Weekly Commentary, 2/1/16 – 2/5/16
Google parent Alphabet Inc., replaced Apple as the world’s most valuable firm on a market capitalization basis. Meanwhile, the broader U.S. equity markets, represented by the S&P 500 Index, finished the week down a disappointing 3.04%. With both the year to date backdrop of repeated sizable market moves and following last week’s positive 1.75% uptick, this weekly market move might look fairly benign on the surface, but there was plenty of intraday volatility throughout the week as we headed into Super Bowl weekend.
If you are a football fan, you have probably witnessed the following scenario: the punt returner receives the ball, runs back toward one sideline, reverses field back to the other sideline, and ends up with a 3-yard loss on the play. That player ran some 60 or 70 yards only to lose a few yards of field position. The intraday moves on the S&P 500 Index this week were much like that football player. On Tuesday the S&P 500 declined sharply falling 1.8%. On Wednesday the S&P 500 climbed back up 0.60%, but it was a day of wild swings. The S&P 500 hit the 1914 level out of the gate, slumped down to a low of 1872, and rallied back in the afternoon to close the day at 1912. Thursday’s intraday moves were equally as volatile. The S&P 500 moved from 1921 down to 1891, back up to 1921, down to 1898, and closed the day up just .16%. On Friday morning the S&P 500 futures were up nicely, but a mixed jobs report resulted in a rapid reversal of the field. The payroll gain of just 151,000 jobs added missed the 190,000 estimate and the unemployment rate fell to 4.9% causing fears that wage pressure could dampen corporate profits. This resulted in the equity markets running backwards. So our S&P 500 “kick returner” ran some 100+ yards to lose 3 or 4 yards of field positon on the week. So far this year the S&P 500 is off almost 8%, and the broader NASDAQ composite index is down 12.76%. Also of note, the benchmark U.S. 10 year Treasury yield closed the week at 1.84% and is now below levels last seen early last year.
There are a number of factors that many industry professionals believe are contributing to this increased intraday volatility, such as concerns regarding China’s slowing growth, a slowing global economy, instability surrounding commodity prices, and oil in particular. However, one of the biggest concerns facing U.S. investors is the decline in corporate earnings and the negative earnings revisions. According to Bloomberg data, we are seeing the worst corporate earnings revisions since 2009. While this would always be problematic, it is even more challenging now given that U.S. equity valuations are still elevated.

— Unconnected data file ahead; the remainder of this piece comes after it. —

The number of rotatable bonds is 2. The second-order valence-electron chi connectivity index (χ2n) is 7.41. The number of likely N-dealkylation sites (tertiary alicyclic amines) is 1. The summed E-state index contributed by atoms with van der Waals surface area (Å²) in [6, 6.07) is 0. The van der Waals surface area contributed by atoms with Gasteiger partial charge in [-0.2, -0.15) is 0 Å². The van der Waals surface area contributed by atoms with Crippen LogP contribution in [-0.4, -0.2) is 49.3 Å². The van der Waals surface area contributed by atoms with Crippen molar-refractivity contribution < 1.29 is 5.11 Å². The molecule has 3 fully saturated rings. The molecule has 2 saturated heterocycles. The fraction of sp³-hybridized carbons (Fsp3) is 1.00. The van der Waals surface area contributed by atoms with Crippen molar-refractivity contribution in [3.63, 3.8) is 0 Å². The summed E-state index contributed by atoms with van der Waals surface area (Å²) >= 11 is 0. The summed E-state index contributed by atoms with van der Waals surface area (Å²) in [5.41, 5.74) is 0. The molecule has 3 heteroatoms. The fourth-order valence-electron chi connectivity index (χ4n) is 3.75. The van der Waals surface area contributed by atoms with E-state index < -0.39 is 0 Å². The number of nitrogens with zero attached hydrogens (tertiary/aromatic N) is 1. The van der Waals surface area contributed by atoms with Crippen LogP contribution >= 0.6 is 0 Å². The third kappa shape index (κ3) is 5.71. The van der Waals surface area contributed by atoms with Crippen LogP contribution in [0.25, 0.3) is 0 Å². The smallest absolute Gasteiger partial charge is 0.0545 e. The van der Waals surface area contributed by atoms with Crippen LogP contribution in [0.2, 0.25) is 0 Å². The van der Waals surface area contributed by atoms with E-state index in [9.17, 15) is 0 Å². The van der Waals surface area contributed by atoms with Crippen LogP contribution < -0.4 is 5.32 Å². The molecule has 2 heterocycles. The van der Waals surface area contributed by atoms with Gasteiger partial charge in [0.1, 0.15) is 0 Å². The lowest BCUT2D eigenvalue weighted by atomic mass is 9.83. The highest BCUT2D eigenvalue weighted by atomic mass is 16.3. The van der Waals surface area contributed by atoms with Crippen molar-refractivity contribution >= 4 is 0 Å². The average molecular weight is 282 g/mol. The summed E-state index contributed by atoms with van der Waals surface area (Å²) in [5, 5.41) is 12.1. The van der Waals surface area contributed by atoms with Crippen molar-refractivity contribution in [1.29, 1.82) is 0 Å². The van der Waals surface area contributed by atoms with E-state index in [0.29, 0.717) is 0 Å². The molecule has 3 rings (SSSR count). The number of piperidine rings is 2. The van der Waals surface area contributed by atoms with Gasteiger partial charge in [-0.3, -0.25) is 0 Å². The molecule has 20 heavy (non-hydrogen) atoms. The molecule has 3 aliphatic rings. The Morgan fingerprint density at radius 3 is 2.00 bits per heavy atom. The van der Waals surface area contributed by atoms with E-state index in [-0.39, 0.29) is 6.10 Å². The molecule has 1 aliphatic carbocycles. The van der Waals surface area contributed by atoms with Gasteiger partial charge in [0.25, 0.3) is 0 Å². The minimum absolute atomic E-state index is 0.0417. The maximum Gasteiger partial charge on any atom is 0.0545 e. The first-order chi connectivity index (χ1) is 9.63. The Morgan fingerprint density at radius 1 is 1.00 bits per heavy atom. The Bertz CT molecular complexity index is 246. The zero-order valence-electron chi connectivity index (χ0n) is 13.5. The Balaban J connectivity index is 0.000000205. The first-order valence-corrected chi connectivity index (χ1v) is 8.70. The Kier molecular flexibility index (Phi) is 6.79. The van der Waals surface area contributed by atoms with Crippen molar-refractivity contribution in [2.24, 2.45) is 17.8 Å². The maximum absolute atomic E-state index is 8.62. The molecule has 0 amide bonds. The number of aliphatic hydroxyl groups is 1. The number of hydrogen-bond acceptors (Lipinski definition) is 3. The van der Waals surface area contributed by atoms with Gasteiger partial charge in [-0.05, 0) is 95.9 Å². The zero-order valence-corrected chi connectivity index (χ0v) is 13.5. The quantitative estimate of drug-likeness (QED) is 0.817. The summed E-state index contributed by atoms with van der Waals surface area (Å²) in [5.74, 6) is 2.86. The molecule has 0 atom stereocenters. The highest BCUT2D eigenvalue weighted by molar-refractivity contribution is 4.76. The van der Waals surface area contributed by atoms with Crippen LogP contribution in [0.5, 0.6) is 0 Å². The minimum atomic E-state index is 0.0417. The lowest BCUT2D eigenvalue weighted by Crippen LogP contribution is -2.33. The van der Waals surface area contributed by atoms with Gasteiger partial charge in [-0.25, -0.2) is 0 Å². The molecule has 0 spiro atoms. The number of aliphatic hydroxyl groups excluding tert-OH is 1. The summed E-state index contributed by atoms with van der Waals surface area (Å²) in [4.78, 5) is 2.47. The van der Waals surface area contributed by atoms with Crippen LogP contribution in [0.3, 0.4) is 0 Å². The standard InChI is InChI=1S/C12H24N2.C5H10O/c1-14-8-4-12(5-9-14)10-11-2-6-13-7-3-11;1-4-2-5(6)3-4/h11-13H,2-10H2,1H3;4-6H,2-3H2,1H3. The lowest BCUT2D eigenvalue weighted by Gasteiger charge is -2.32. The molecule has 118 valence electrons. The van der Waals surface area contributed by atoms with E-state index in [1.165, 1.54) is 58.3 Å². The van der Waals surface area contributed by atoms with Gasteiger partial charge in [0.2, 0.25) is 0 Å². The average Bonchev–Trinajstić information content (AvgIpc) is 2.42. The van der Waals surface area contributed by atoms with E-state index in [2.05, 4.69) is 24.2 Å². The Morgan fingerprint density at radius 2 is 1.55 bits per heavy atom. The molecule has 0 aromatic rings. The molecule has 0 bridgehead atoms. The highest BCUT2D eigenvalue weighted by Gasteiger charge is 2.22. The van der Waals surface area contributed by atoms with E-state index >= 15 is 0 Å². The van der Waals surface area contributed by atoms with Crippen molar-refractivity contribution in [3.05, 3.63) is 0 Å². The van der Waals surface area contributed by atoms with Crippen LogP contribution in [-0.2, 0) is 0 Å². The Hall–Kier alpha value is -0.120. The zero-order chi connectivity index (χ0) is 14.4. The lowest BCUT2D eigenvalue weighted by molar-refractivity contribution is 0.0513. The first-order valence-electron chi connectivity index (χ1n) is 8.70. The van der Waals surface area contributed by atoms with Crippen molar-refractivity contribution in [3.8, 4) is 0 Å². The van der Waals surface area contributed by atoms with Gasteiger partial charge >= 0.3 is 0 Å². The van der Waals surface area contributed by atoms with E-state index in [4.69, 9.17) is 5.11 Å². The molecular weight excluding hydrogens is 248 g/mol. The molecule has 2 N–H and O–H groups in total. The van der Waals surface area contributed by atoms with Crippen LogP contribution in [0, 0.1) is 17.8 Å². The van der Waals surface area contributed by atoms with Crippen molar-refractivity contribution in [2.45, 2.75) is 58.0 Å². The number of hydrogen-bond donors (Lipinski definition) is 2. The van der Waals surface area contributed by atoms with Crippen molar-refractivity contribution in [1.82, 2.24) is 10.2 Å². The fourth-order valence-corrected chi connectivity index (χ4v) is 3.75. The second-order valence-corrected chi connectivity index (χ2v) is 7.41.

From a technical perspective, risk levels remain very high. The vast majority of all of the technical measures we use to analyze market risk are still in deep negative territory. As such, it is reasonable to expect that the volatility we have experienced so far in 2016 will continue at least in the near term. Risk management and patience are key components of the Stadion investment process. We have yet to see enough improvement in our indicators or models to add risk back into our portfolios as we continue to play solid defense during these times.
The Stadion Managed Account Risk objectives are managed using a “core/satellite (Flex)” approach. The core positions will comprise 40-60% of the portfolio and are invested in equity, fixed income and money market instruments with the strategic allocation becoming more risk averse as the risk tolerance of each fund changes. In allocating the objective’s Flex assets the remaining 40-60% of each portfolio, Stadion uses a proprietary, rules based weight of the evidence model. The Flex portion of the portfolios remain in their most defensive position per the risk objective.
Past performance is no guarantee of future results. Investments are subject to risk, and any of Stadion’s investment strategies may lose money. The investment strategies presented are not appropriate for every investor and financial advisors should review the terms and conditions and risks involved. Stadion’s actively managed portfolios may underperform during bull markets. Some information contained herein was prepared by or obtained from sources that Stadion believes to be reliable. There is no assurance that any of the target prices or other forward-looking statements mentioned will be attained. Any market prices are only indications of market values and are subject to change. The S&P 500 Index is the Standard & Poor’s Composite Index of 500 stocks and is a widely recognized, unmanaged index of common stock price. The NASDAQ Composite is a stock market index of the common stocks and similar securities listed on the NASDAQ stock market and it is highly followed in the U.S. as an indicator of the performance of stocks of technology companies and growth companies. It is not possible to invest directly in indexes (like the S&P 500) which are unmanaged and do not incur fees and charges. The Sharpe ratio measures the excess return per unit of deviation, or risk. Any references to specific securities or market indexes are for informational purposes only. They are not intended as specific investment advice and should not be relied on for making investment decisions.
Past Performance is no guarantee of future results. Investments are subject to risk, and any of Stadion's investment strategies may lose money.